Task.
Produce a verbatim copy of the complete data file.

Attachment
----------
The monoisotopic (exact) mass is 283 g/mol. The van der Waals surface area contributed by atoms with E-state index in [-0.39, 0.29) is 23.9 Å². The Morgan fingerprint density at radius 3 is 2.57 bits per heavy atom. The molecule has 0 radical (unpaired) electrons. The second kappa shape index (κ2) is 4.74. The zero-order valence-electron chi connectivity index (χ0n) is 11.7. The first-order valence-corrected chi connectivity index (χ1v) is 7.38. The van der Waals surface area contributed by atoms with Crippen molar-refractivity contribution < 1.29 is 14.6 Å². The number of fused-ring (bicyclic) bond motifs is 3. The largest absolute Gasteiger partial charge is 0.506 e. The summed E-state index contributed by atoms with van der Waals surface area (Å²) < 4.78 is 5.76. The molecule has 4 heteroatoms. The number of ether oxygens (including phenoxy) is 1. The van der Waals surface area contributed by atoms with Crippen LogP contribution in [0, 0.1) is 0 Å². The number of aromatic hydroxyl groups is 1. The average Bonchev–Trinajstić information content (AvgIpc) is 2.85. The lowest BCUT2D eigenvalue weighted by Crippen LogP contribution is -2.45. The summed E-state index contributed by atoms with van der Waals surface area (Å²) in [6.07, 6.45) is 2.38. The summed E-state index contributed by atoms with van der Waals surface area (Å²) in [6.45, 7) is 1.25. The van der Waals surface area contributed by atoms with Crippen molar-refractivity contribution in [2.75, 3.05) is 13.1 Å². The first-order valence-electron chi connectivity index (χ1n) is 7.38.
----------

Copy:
The monoisotopic (exact) mass is 283 g/mol. The van der Waals surface area contributed by atoms with E-state index in [-0.39, 0.29) is 23.9 Å². The Morgan fingerprint density at radius 3 is 2.57 bits per heavy atom. The molecule has 0 radical (unpaired) electrons. The second kappa shape index (κ2) is 4.74. The zero-order valence-electron chi connectivity index (χ0n) is 11.7. The first-order valence-corrected chi connectivity index (χ1v) is 7.38. The van der Waals surface area contributed by atoms with Crippen molar-refractivity contribution < 1.29 is 14.6 Å². The number of fused-ring (bicyclic) bond motifs is 3. The largest absolute Gasteiger partial charge is 0.506 e. The summed E-state index contributed by atoms with van der Waals surface area (Å²) < 4.78 is 5.76. The molecule has 4 heteroatoms. The number of ether oxygens (including phenoxy) is 1. The van der Waals surface area contributed by atoms with Crippen LogP contribution in [0, 0.1) is 0 Å². The number of aromatic hydroxyl groups is 1. The average Bonchev–Trinajstić information content (AvgIpc) is 2.85. The lowest BCUT2D eigenvalue weighted by Crippen LogP contribution is -2.45. The summed E-state index contributed by atoms with van der Waals surface area (Å²) in [6.07, 6.45) is 2.38. The summed E-state index contributed by atoms with van der Waals surface area (Å²) in [6.45, 7) is 1.25. The van der Waals surface area contributed by atoms with Crippen molar-refractivity contribution in [2.75, 3.05) is 13.1 Å². The first-order valence-electron chi connectivity index (χ1n) is 7.38.